6. Lamar, thank you for your comments. I was fortunate to work at tha “Alexandria Daily Town Talk” for 22 years. I thought I would retire from the newspaper, but things changed.

    I worked with many award winning journalist who took pride in their work, keeping our government leaders in check and responsible for their actions through investative reporting. For the time, we had the best technology available and helped to develop software used for larger newspapers. That vision was that of my Uncle Joe. I know he had Central Louisana in mind when looking at the future. The legacy of the family, like your’s, is very evident. I think the culture we have today can be linked to many of the contributions the families of the Town Talk made. The land the Performing Arts center is on, a room the is in memory of my Aunt Jane, Louisiana College and St James Episcopal Church are a few of those examples.

    Sure a local newspaper would be great, but that industry has gone through so many changes with the growth of the internet. The anilog news has not keep in pace with the digital one. I think if creative ideas to blend the 2 together would give the new visionaries on Cenla a good project to try to be successful.

    Andy Smith
    Jacksonville, FL

  7. This is a beautifully written story about the Town Talk. I first read the TT in the mid 1960’s when I was courting a young lady from Alex. It was much better than the Times Picayune. By the way, that young lady and I have been one for 50 years.

  8. Powerful, and so true. I watched Gannett gut the Shreveport Times for the 16 years I worked there. Heartbreaking.

  9. The electronics of today will never replace the printed Town Talk where one sits in a comfortable chair with a newspaper in hand, slowly perusing the obits, local, state and national news with a cup of coffee

  10. Thank you Lamar for putting to words what I have been thinking for a long time. I just got my bill last Friday for my yearly subscription to the Town Talk and the price has gone up to $306.01. The Town Talk has been delivered to my address since 1942 when my parents built this house. This may sound stupid to some folks but this is a life changing event for me. Reading the paper the first thing in the morning along with a cup of coffee has been part of my life for many years.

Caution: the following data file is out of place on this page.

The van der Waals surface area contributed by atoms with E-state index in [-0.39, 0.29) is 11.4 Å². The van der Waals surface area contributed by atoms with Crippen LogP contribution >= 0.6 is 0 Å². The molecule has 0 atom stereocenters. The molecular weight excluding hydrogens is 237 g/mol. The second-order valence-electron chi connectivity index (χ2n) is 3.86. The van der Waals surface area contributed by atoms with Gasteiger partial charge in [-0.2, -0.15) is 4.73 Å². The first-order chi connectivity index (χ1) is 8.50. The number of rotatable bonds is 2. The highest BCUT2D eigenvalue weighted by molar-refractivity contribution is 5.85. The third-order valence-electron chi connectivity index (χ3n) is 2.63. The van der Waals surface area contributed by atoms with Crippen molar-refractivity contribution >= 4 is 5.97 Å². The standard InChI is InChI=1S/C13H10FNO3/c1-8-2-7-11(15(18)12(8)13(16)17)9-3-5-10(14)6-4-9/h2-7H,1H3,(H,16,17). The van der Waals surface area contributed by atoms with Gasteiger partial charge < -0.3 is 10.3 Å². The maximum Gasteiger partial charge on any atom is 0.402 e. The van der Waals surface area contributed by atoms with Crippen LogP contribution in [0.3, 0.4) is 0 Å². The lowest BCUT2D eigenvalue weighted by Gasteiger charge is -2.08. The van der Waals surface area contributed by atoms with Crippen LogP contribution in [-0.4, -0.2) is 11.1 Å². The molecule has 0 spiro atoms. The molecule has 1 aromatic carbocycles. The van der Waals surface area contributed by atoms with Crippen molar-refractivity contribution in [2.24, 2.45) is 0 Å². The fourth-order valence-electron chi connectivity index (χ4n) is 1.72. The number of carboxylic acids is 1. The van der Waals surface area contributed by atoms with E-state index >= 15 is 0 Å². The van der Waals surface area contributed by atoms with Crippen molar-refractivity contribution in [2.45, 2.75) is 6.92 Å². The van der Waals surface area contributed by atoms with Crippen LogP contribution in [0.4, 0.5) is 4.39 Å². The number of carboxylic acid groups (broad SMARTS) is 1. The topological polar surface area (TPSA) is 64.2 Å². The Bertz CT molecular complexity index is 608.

11. The Alexandria Daily Town Talk created “Central Louisiana,” its news reports and advertising pulling communities all over the area into one larger community. I cannot imagine the region without it. And why are its archived photographs at ULM, not LSU-A or Northwestern, Central Louisiana institutions?

    I learned to read by reading The Town Talk. At 3:30 PM, the paper landed in my family’s driveway. My mother dripped coffee and together, we walked out to pick up the paper. Once she settled herself in the gold wingback chair in our living room with the paper, my only-child world fell silent. I might get a “hmmm” now and again, but until she finished her first perusal, I was on my own. More than anything in the world, I wanted to read, to be part of that world my mother encountered on the pages of that newspaper. So once she moved to the interior of the paper, I stood before her, trying to make out the headlines of the day. “Eye-o Jeye Ma. What does that mean?” I remember asking. She stopped, looked at the words my index finger was trying to make out, and pulled me to her. “Iwo Jima,” she said. “It’s an island in the Pacific Ocean. A terrible battle against the Japanese is going on there, Honey.” On the first day of my first-grade year, I came home announcing that now I could read, and I showed my mother the paper on which I had written “BOB.” “You’ve been reading The Town Talk for two years. Of course, you can read!” my unimpressed mother said.

    That paper was a physical and cultural fixture in my life, as it was in the lives of all its readers, I assume. It created a world—Central Louisiana—of which I was a part. When I went to college, my parents gave me a subscription. But only as an adult did I realize what a remarkable newspaper it was. Its editorials, the care of its proofreaders, the thoroughness of its coverage of such a wide variety of subjects, local and national—how did a small-city paper manage to produce such a fine paper? Surely the answer is the one Mr. White gave: it covered local news with depth and elegance.

    And what will happen now that Gannett has undone the world The Town Talk held together? But that is not Gannett’s concern. What a cool, thoroughly disinterested business decision does to a community and region is not a matter of interest to the folks in Arlington, Virginia. The loss of yet one more independent voice just makes the nation run more smoothly and anonymously. Easier to herd.

    No digitized version of USA TODAY will be The Town Talk